Maybe that’s what that navy is for. Is the Taiwan anti-secession law the beginning?

January 5, 2006 @ 11:04 pm | Comment

It’s funny that for every single person that plays up the China Threat there’s another that laughs at China’s military as nothing more than a “million men swim”. For every person that says China’s economy is the *insert hyperbole* there’s another that say it’s going to collapse.

Watching China for a little while and you will soon begin tune out all the stupid rhetorics like “china threat theory” about military X Y Z or china economy at 2025 2040 etc.

January 6, 2006 @ 1:53 am | Comment

I tuned out the China Threat BS long ago. But it’s fun to watch the world go into conniptions, reacting to this dire imminent “threat.”

January 6, 2006 @ 2:56 am | Comment

“China could become a huge economic threat to the US if it ever got its act together”

Sorry Richard, but you’re showing some rather unpleasent colors here, specifically the red of the Republican party.

“Threat” implies hostility and malice, and that the opposing number is an enemy. I think the word that you are looking for is “Competitor”

China is not threat to the US economy, it is a competitor to the US economy.

There is some rather telling irony in the fact that you, a proponent of peace, are using the language of war to describe China’s economic rise. which is largely peaceful.

January 6, 2006 @ 3:43 am | Comment

Ed wrote:

We can also expect China to continue to disprespect intellecual property rights until some Chinese companies have IP of their own that needs international protection.

Some Chinese companies are already facing this problem. According to Shanghai Daily, a couple fo months ago a Guangzhou-based Chinese music and video company filed fifty IP lawsuits in Shanghai over pirating of their products.

I think you are right, though, until more Chinese companies have something to risk, the banks of CD-burners are going to keep spinning. ๐Ÿ™

January 6, 2006 @ 4:02 am | Comment

ACB, come on, grow up. Ok, Alex?

January 6, 2006 @ 5:00 am | Comment

You claim not to follow Washington, yet you’re using the same language as Washington.

Maybe you should clarify things here, do you, in all honesty, feel that China is gunning for America with agressive intent, or that China is rising, and it happens to be displacing America in doing so.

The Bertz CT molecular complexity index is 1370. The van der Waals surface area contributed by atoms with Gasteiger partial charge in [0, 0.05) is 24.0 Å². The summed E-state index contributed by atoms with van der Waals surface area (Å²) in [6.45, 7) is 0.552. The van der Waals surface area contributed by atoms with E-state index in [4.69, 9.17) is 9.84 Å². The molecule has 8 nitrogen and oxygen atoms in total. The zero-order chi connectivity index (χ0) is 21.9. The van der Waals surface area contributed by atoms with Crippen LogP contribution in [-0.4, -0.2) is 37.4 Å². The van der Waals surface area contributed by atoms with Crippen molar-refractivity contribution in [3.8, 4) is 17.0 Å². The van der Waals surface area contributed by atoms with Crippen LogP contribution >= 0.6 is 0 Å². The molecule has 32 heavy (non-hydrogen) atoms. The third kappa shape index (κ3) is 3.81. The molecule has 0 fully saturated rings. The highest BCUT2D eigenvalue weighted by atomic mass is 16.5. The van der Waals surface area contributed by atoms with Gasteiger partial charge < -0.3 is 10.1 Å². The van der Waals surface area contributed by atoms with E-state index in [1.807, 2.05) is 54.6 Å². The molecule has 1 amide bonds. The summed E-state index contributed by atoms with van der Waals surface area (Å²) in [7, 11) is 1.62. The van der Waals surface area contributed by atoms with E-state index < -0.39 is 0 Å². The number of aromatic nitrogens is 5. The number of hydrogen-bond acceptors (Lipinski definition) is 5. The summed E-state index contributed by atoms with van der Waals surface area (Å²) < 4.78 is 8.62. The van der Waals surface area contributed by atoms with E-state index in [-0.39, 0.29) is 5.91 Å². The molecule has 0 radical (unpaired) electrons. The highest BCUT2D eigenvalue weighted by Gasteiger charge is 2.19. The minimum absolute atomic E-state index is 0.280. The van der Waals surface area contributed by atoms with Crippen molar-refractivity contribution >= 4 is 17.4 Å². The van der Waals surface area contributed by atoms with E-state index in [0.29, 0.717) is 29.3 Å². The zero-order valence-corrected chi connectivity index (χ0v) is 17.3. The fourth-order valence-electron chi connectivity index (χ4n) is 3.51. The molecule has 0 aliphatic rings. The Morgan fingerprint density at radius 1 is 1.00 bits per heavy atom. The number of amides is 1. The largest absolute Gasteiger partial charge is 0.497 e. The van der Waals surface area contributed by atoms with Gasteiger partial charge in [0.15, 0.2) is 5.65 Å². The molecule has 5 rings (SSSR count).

Like it or not, China has every right to compete with America, and if America doesn’t like it, then maybe it should either get out of the market, or square up to the competition like an adult, rather than branding China an agressor.

It is far easier to put somebody down with words, than it face them down with actions, and it is a far better man who admits to a challange than accusses his chalanger of miscontuct.

January 7, 2006 @ 9:03 am | Comment

agree with ACB.

to make it easier for you guys to follow the logic. the same applies for japan…that “japan has every right to compete economically with china and US”, and in fact, even for political influence, as long as they stays with ‘peaceful developement’.
and it applies to every single country, even russia and N korea.

January 7, 2006 @ 6:20 pm | Comment

Of course China may compete with any one in the world economically. That’s already a given, You let your ego misread Richard’s intent by “China could become a huge economic threat to the US if it ever got its act together and escaped from its own CCP-controlled tentacles.”

Hey, be a self respecting competitor, ACB and sunbinn. You owe Richard an apology.

January 7, 2006 @ 11:55 pm | Comment

Chesterm their comments are so wildly ignorant and off-base I can’t deal with them. Talk about putting words in someone’s mouth….

January 8, 2006 @ 12:30 am | Comment

Richard,
no worries. it gets effortless here dealing them. seriously, the effcts do take longer to sink in, but all is not ever lost!

January 8, 2006 @ 3:44 am | Comment

I don’t think that I’m being off base at all, you’re using exactly the same language to describe China’s economic rise as you are its military forces.

If you want to be taken seriously, you must use different terminology and aproach these two issues from different angles.

You frequently pick up on the fact that Beijing uses the same language to describe an STD campaigner and a terrorist, this is little different.

January 8, 2006 @ 4:37 am | Comment